To elucidate whether activation of intracellular protease causes the contractile dysfunction of postishemic reperfused heart (stunned myocardium), the effect of leupeptin, a cysteine-protease inhibitor, was evaluated in isolated guinea pig hearts. Left ventricular (LV) isovolumic pressure was measured in hearts reperfused after global ischemia (15 min, 37°C). Recovery of developed pressure during reperfusion in hearts treated with 50 μM leupeptin was significantly greater than that in untreated hearts [94.3 ± 3.2% of control, n = 11 (mean ± SEM] vs. 78.1 ± 3.1%, n = 14), and was almost identical to that in nonischemic control (93.5 ± 1.6%, n = 11). Maximal Ca2+-activated pressure, the intact-heart correlate of maximal Ca2+-activated force, was also evaluated at the end of experiments during tetani elicited by rapid pacing after exposure to ryanodine. Maximal Ca2+-activated pressure in hearts treated with leupeptin (168 ± 4.6 mm Hg) was significantly higher than in untreated stunned hearts (144.5 ± 5.7 mm Hg), but significantly lower than in nonischemic control (198.4 ± 5.5 mm Hg). These results indicate that leupeptin has a protective effect against myocardial stunning. In coupling with previous reports of transient increase in intracellular [Ca2+] during ischemia and/or reperfusion, activation of proteases by Ca2+overload is suggested to play a significant role in myocardial stunning.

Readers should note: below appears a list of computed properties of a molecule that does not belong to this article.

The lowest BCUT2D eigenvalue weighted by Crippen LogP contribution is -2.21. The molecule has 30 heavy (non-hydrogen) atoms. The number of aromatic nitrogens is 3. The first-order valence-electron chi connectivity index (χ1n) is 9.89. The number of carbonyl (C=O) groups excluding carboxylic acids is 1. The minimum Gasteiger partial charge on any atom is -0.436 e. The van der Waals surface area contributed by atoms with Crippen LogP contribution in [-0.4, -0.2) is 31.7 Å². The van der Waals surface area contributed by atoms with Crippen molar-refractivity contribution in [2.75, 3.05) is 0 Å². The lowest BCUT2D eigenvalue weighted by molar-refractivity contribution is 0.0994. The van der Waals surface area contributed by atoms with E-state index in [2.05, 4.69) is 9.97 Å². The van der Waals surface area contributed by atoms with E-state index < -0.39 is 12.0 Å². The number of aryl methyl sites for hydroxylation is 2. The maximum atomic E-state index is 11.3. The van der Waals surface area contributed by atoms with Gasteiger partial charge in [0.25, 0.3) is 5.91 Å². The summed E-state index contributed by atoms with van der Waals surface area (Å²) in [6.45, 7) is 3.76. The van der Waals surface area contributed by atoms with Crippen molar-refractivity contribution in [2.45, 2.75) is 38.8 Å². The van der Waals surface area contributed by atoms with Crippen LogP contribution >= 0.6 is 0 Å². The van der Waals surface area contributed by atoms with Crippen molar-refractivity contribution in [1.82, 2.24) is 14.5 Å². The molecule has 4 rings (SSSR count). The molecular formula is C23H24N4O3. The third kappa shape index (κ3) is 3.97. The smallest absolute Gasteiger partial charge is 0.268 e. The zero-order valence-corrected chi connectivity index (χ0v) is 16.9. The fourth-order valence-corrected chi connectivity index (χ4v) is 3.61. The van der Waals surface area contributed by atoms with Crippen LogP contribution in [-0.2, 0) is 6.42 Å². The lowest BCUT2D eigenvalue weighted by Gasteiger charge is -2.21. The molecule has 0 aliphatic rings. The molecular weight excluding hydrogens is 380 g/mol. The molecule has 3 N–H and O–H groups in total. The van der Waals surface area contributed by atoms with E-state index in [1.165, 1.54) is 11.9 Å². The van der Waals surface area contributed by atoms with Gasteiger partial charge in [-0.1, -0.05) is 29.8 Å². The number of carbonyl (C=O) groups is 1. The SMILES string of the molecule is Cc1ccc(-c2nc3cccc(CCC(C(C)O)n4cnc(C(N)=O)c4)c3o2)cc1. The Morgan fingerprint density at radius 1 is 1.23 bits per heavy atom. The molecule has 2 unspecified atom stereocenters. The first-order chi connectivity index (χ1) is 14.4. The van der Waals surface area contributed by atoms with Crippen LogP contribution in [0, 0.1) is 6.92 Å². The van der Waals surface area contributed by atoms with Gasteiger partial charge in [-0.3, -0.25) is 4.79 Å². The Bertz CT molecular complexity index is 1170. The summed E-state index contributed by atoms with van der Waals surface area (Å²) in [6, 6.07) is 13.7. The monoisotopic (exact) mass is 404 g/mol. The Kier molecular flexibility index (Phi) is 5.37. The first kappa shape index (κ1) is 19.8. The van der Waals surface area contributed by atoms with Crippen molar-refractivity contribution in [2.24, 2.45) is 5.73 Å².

- Calcium overload
- Protease inhibitor
- Stunned myocardium
ASJC Scopus subject areas
- Cardiology and Cardiovascular Medicine